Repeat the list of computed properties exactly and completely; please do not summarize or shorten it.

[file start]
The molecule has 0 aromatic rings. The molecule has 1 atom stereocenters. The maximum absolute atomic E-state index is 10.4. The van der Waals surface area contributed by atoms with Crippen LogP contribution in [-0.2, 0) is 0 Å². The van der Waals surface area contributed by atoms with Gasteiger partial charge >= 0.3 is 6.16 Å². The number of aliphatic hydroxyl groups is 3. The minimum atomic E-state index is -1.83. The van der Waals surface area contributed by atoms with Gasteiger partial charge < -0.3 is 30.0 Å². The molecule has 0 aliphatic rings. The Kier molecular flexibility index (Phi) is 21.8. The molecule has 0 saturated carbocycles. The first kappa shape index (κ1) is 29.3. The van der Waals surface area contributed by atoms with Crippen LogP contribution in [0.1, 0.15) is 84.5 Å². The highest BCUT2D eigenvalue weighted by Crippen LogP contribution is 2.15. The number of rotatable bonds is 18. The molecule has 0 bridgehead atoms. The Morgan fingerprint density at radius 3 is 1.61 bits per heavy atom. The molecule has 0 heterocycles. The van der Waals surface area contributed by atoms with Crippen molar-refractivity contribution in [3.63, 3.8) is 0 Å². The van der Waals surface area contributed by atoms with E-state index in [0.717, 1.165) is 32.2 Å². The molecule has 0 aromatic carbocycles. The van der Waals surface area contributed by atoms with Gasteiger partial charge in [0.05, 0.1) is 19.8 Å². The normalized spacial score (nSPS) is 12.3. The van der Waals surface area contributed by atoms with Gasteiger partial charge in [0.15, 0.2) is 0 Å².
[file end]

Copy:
The molecule has 0 aromatic rings. The molecule has 1 atom stereocenters. The maximum absolute atomic E-state index is 10.4. The van der Waals surface area contributed by atoms with Crippen LogP contribution in [-0.2, 0) is 0 Å². The van der Waals surface area contributed by atoms with Gasteiger partial charge >= 0.3 is 6.16 Å². The number of aliphatic hydroxyl groups is 3. The minimum atomic E-state index is -1.83. The van der Waals surface area contributed by atoms with Gasteiger partial charge < -0.3 is 30.0 Å². The molecule has 0 aliphatic rings. The Kier molecular flexibility index (Phi) is 21.8. The molecule has 0 saturated carbocycles. The first kappa shape index (κ1) is 29.3. The van der Waals surface area contributed by atoms with Crippen LogP contribution in [0.1, 0.15) is 84.5 Å². The highest BCUT2D eigenvalue weighted by Crippen LogP contribution is 2.15. The number of rotatable bonds is 18. The molecule has 0 bridgehead atoms. The Morgan fingerprint density at radius 3 is 1.61 bits per heavy atom. The molecule has 0 heterocycles. The van der Waals surface area contributed by atoms with Crippen molar-refractivity contribution in [3.63, 3.8) is 0 Å². The van der Waals surface area contributed by atoms with E-state index in [0.717, 1.165) is 32.2 Å². The molecule has 0 aromatic carbocycles. The van der Waals surface area contributed by atoms with Gasteiger partial charge in [0.05, 0.1) is 19.8 Å². The normalized spacial score (nSPS) is 12.3. The van der Waals surface area contributed by atoms with Gasteiger partial charge in [0.15, 0.2) is 0 Å².